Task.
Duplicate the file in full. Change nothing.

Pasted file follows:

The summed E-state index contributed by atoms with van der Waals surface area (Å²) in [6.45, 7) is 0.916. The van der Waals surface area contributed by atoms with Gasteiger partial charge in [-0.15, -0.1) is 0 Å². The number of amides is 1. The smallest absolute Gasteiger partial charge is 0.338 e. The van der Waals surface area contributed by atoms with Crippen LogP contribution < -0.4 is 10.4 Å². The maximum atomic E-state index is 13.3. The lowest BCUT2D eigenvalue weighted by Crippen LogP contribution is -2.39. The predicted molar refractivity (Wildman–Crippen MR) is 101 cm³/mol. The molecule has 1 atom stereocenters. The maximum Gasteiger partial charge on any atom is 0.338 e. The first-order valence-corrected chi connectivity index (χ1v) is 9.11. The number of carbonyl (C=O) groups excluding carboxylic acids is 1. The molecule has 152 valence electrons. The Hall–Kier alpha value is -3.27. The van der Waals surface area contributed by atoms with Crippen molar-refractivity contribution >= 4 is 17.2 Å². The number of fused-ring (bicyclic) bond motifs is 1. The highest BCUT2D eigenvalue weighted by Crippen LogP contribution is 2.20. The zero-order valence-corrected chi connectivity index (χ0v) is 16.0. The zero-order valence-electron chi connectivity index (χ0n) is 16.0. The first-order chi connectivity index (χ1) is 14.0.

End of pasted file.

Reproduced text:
The summed E-state index contributed by atoms with van der Waals surface area (Å²) in [6.45, 7) is 0.916. The van der Waals surface area contributed by atoms with Gasteiger partial charge in [-0.15, -0.1) is 0 Å². The number of amides is 1. The smallest absolute Gasteiger partial charge is 0.338 e. The van der Waals surface area contributed by atoms with Crippen LogP contribution < -0.4 is 10.4 Å². The maximum atomic E-state index is 13.3. The lowest BCUT2D eigenvalue weighted by Crippen LogP contribution is -2.39. The predicted molar refractivity (Wildman–Crippen MR) is 101 cm³/mol. The molecule has 1 atom stereocenters. The maximum Gasteiger partial charge on any atom is 0.338 e. The first-order valence-corrected chi connectivity index (χ1v) is 9.11. The number of carbonyl (C=O) groups excluding carboxylic acids is 1. The molecule has 152 valence electrons. The Hall–Kier alpha value is -3.27. The van der Waals surface area contributed by atoms with Crippen molar-refractivity contribution >= 4 is 17.2 Å². The number of fused-ring (bicyclic) bond motifs is 1. The highest BCUT2D eigenvalue weighted by Crippen LogP contribution is 2.20. The zero-order valence-corrected chi connectivity index (χ0v) is 16.0. The zero-order valence-electron chi connectivity index (χ0n) is 16.0. The first-order chi connectivity index (χ1) is 14.0.